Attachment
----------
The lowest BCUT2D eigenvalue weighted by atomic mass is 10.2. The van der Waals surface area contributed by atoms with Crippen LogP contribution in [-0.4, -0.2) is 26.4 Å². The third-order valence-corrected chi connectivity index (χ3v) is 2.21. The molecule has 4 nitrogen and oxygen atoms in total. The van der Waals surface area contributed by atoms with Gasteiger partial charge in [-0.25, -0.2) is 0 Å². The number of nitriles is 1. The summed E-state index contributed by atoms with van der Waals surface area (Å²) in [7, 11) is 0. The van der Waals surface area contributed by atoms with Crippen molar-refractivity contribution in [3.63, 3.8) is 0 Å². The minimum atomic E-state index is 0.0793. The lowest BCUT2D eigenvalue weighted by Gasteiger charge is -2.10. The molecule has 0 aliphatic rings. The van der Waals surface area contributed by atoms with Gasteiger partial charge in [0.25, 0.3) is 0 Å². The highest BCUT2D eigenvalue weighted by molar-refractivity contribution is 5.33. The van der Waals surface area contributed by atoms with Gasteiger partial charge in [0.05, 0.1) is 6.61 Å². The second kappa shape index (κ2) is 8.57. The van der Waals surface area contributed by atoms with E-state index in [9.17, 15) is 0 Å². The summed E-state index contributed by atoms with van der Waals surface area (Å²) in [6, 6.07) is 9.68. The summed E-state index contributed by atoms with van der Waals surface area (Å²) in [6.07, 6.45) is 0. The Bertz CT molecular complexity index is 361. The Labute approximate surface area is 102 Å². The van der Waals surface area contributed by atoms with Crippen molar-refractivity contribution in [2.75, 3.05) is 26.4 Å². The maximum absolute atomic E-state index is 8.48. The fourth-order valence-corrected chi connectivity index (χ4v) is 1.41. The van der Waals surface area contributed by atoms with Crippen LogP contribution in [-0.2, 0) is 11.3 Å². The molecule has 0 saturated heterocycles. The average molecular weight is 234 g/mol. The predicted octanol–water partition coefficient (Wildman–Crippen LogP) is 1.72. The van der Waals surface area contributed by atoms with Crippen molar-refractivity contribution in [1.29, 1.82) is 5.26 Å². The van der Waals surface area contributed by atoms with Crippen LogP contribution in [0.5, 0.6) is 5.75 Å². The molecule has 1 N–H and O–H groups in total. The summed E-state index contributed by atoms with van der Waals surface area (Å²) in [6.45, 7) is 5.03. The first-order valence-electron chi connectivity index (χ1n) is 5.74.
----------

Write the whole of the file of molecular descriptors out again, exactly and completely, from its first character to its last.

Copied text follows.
The lowest BCUT2D eigenvalue weighted by atomic mass is 10.2. The van der Waals surface area contributed by atoms with Crippen LogP contribution in [-0.4, -0.2) is 26.4 Å². The third-order valence-corrected chi connectivity index (χ3v) is 2.21. The molecule has 4 nitrogen and oxygen atoms in total. The van der Waals surface area contributed by atoms with Gasteiger partial charge in [-0.25, -0.2) is 0 Å². The number of nitriles is 1. The summed E-state index contributed by atoms with van der Waals surface area (Å²) in [7, 11) is 0. The van der Waals surface area contributed by atoms with Crippen molar-refractivity contribution in [3.63, 3.8) is 0 Å². The minimum atomic E-state index is 0.0793. The lowest BCUT2D eigenvalue weighted by Gasteiger charge is -2.10. The molecule has 0 aliphatic rings. The van der Waals surface area contributed by atoms with Gasteiger partial charge in [0.25, 0.3) is 0 Å². The highest BCUT2D eigenvalue weighted by molar-refractivity contribution is 5.33. The van der Waals surface area contributed by atoms with Gasteiger partial charge in [0.05, 0.1) is 6.61 Å². The second kappa shape index (κ2) is 8.57. The van der Waals surface area contributed by atoms with E-state index in [9.17, 15) is 0 Å². The summed E-state index contributed by atoms with van der Waals surface area (Å²) in [6, 6.07) is 9.68. The summed E-state index contributed by atoms with van der Waals surface area (Å²) in [6.07, 6.45) is 0. The Bertz CT molecular complexity index is 361. The Labute approximate surface area is 102 Å². The van der Waals surface area contributed by atoms with Crippen molar-refractivity contribution in [2.75, 3.05) is 26.4 Å². The maximum absolute atomic E-state index is 8.48. The fourth-order valence-corrected chi connectivity index (χ4v) is 1.41. The van der Waals surface area contributed by atoms with Crippen LogP contribution in [-0.2, 0) is 11.3 Å². The molecule has 0 saturated heterocycles. The average molecular weight is 234 g/mol. The predicted octanol–water partition coefficient (Wildman–Crippen LogP) is 1.72. The van der Waals surface area contributed by atoms with Crippen molar-refractivity contribution in [1.29, 1.82) is 5.26 Å². The van der Waals surface area contributed by atoms with Crippen LogP contribution in [0.5, 0.6) is 5.75 Å². The molecule has 1 N–H and O–H groups in total. The summed E-state index contributed by atoms with van der Waals surface area (Å²) in [6.45, 7) is 5.03. The first-order valence-electron chi connectivity index (χ1n) is 5.74.